as Rick as stated it is not always possible to find a find answer to any question within orthodoxy. This does not mean that orthodoxy does not have any answers but it does suggest that it is always appropriate to have a measure of humility when considering any question.
I often begin my own consideration of any question by turning to St Cyril of Alexandria and St Severus of Antioch. These to speak with one voice. In their writings of all is a loss of the indwelling spirit of God who is true life through Adam's sin man has lost the gift of immortality and in corruption which is experienced through the presence of the holy spirit. Finding himself alone he experiences his own mortality and the true death as separation from God.
The cause of this loss is the turning of Adams will away from God and towards his own pleasure. The will is the locus of sin in man's heart. Sin has no existence apart from in the will of man. It is not a thing. It has no hypostasis, no reality. But the consequences are very real, first of all through Adam's sin the loss for all men of the grace of incorruptibility and immortality, and the indwelling spirit. And in our own lives an increasing darkness and the liability to judgement.
But St Cyril and St Severus are clear, we are not born sinners though we are born mortal. It is possible to imagine that a man might choose always not to sin, yet in the reality of human existence only one has ever been able to choose God in all ways and at all times, Jesus Christ the incarnate Word. And even were a man to avoid sin all of his life, that is always to have his will turn towards God, he would remain mortal and corruptible and devoid of the spirit, having done no more than was his duty.
Within orthodoxy the beginning of a man's experience of salvation is not found in his particular predestination to life, but in the incarnation of the word who renews human nature and in himself restores to it the grace of immortality and in corruption. My faith, baptism, and participation in the Eucharist we are united with this renewed human nature, and Christ becomes for us a second Adam. Salvation begins not with the exercise of human will whether free or constrained, but with the free choice of God who offers salvation to all.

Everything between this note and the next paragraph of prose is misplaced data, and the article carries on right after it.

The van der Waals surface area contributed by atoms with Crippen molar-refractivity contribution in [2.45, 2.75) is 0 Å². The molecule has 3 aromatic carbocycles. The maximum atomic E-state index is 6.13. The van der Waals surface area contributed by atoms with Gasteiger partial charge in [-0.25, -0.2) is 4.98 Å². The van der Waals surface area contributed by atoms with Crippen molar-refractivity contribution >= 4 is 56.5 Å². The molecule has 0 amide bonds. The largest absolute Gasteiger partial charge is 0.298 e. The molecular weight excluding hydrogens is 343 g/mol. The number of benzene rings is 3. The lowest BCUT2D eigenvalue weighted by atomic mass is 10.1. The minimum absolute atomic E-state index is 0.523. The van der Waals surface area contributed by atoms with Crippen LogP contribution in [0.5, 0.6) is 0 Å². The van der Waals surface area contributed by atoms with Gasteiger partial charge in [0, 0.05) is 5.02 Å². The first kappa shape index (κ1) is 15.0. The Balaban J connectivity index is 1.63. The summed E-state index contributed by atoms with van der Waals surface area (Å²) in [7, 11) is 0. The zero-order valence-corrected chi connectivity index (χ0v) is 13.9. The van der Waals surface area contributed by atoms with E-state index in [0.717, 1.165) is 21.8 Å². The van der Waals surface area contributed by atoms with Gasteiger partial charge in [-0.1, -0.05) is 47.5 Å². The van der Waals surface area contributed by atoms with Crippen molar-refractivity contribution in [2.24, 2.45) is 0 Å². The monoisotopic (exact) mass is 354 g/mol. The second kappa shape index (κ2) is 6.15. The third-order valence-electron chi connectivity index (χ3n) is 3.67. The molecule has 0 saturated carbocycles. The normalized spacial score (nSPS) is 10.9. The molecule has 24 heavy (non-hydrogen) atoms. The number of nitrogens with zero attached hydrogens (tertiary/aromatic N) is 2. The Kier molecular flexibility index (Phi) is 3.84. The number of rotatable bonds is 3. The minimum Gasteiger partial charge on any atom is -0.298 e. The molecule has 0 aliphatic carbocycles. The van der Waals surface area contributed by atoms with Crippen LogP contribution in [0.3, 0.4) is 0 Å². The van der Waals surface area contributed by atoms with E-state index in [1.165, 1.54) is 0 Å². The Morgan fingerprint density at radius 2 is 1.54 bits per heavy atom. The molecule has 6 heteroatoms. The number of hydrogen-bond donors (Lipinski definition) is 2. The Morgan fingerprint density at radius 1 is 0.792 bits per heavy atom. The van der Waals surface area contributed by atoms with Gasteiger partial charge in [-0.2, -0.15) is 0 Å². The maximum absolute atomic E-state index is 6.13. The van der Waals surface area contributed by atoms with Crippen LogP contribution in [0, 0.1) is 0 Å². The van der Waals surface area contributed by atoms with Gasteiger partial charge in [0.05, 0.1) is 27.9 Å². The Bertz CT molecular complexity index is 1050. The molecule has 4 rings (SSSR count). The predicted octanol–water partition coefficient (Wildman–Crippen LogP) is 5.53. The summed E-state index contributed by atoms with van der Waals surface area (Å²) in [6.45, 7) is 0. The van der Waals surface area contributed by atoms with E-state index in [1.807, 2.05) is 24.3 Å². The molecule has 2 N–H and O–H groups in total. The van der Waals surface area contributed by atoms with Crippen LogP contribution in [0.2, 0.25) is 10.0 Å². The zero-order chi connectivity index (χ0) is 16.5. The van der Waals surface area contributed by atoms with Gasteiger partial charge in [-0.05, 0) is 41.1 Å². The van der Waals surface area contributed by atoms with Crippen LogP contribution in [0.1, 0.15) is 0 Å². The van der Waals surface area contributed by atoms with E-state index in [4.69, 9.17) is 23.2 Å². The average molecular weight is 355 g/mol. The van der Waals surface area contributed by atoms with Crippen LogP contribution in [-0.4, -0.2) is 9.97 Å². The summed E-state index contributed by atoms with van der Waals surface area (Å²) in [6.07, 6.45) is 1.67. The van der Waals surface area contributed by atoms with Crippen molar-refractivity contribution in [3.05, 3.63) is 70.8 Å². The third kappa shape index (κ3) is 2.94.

What then of the human will? It seems to me that the fathers teach us that the human will is never so corrupt that there is not some possibility of turning towards God, and this turning, however imperfect, is in some sense an exercise faith that draws from God the grace of the holy spirit to nurture and perfect it.
As Rick has already said, St John Cassian exemplifies the Orthodox perspective on grace, and does so much more than St Augustine. Indeed St Augustine's views on grace, predestination, sin and the fall, are almost entirely rejected by orthodoxy. Orthodoxy tends to the view that man is not so corrupt that he cannot still choose God even while that choice is itself compromised by passions, appetites and sin.
But the first turning towards God is not the fullness of life in the spirit. Indeed if the spirit is our true life then we will discover as Christians that we become more and more alive as we root ourselves in the life of the spirit. True freedom is only experienced in the spirit and so Christ is uniquely free, but calls us all to enter into the freedom of life in the spirit. If my first choice for God is weak and halting and shadowed with ulterior motives that I can barely understand myself, then this should not be so for my second choices, my 10th, my hundredth, and so on and so on. As a Christian I should be becoming more free and more freely exercising my will, and the proper exercise of free will is not found in being able to choose other than God, but in choosing only God.
What about our choices for self and pleasure rather than God. This is not the exercise of free will, this is the exercise of a constrained will, bound by habit, natural animal appetites, and the sin dominated environment. We are not free when we make these choices, we are free when we choose only God. Yet orthodoxy, unlike Calvin I believe, does not believe that man, created in the image of God and with an immortal soul that is always called heavenward, is left so devoid of grace and natural spiritual instinct, but is unable to call out to God with faith at any moment. Yet this is no work of salvation, this desire for God and for the transcendent implanted in our nature is itself a gift.
Orthodoxy would insist that all are called, and that all have the possibility of responding, however imperfectly. This imperfect response is but the beginning of life in the holy spirit. True freedom of will is found not in this first hesitant turning to God, but in a life lived in spiritual effort and self-denying spiritual exercise.
As I sit here assailed on many sides by various temptations I am aware of this at least that I am free enough to make right choices and if I choose the wrong it is not because I lack the freedom but it is because the freedom is not habitually exercised by me.
This is only a poor introduction to the Orthodox view on this subject, and it could be much improved by others. I would be very interested in your response.